The last few years have fundamentally changed the way that creditors interact with their customers. Whilst patience and procedure are key when pursuing debts, the post pandemic landscape has often required greater flexibility from credit officers looking to collect or establish payment plans.

This is becoming especially true in the wake of rising activity from the ATO and an ensuing increase in insolvencies. From the start of the pandemic up until early this year, the tax office had fallen into a bit of lull in terms of its collection activities. This all changed in April when the ATO once again began firing off letters and phone calls to more than 50,000 directors, although in many cases these were warnings of DPNs planned to be issued rather than actual DPNs.

A DPN, or “Director Penalty Notice” is a letter from the ATO usually demanding summary payment of tax liabilities within 21 days. Recent changes to the way that these notices function has meant that directors are also personally liable for their company tax debts (with some exceptions and defences). If their debts cannot be paid off in full, the options left to directors are to either:

  • Appoint a liquidator for a liquidation
  • Place the company into voluntary administration;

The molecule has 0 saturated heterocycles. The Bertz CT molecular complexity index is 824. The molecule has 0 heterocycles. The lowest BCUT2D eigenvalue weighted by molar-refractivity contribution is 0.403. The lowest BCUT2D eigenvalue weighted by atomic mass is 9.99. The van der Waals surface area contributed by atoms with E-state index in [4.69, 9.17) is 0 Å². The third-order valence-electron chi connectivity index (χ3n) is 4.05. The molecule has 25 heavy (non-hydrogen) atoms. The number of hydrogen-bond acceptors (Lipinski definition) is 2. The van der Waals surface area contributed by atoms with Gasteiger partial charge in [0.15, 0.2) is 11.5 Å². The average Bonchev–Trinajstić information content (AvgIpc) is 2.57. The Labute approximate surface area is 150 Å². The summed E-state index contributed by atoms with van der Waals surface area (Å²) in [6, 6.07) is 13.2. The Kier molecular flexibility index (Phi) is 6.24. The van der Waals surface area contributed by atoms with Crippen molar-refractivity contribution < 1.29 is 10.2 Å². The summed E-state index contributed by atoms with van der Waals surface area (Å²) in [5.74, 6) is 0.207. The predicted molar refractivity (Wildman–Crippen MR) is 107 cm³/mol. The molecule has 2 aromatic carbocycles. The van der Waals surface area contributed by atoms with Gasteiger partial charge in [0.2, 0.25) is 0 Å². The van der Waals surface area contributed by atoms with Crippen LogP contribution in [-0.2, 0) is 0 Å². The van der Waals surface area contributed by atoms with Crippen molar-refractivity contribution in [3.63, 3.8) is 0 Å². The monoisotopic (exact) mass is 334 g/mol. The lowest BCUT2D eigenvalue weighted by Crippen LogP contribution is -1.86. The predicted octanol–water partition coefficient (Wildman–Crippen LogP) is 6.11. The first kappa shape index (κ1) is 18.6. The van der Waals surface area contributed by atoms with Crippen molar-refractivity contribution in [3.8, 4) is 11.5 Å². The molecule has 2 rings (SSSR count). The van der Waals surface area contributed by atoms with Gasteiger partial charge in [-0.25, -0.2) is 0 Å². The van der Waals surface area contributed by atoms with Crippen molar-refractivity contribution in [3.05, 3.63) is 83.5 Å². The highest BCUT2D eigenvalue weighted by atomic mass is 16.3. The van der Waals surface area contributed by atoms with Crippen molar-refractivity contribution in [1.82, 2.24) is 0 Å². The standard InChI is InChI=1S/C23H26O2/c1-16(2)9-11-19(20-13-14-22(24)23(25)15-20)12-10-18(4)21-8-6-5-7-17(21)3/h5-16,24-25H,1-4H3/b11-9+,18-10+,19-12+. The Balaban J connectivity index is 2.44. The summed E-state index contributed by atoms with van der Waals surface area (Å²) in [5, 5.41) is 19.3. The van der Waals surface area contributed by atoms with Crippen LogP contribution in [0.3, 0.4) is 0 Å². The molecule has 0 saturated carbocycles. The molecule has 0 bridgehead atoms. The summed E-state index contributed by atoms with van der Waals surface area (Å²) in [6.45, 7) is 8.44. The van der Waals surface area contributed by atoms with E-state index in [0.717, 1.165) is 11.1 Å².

• Or enter into a small business restructuring plan

With these more severe personal liability and payment restrictions in place, it is likely that we will see more companies declaring insolvency. As a creditor of an insolvent company, it is important to understand how these processes function in order to properly lodge your claims.

How to Review Your Position as a Creditor

Equally important to lodging your claim as a creditor of an insolvent company is to review the collection practices and terms associated with that debt. One of the ways that a liquidator can make recoveries is through pursuing preference payments to unsecured creditors 6 months before the relation back day. Whilst there are defences available to these claims it is good practice to take the time and review your internal debt collection procedures and ensure your company is not opening themselves up to receiving preferential payments. This can be done by:

  • Ensuring thorough credit worthiness investigations are undertaken prior to entering formal agreements. This helps to prove that any payments were taken in good faith and without knowledge of insolvency provided the results do not indicate as such.
  • Including favourable terms in any new formal agreements such as void payment and appropriate release clauses.
  • Reviewing supply terms and conditions.
  • Considering other forms of security on debts.

If you would like to discuss any of the above strategies, or your financial position has been impacted by a recent insolvency, please contact us for an obligation free consultation.


This information and the contents of this publication, current as at the date of publication, is general in nature to offer assistance to RRI Advisory’s clients, prospective clients and stakeholders, and is for reference purposes only. It does not constitute legal or financial advice. If you are concerned about any topic covered, we recommend that you seek your own specific legal and financial advice before taking any action.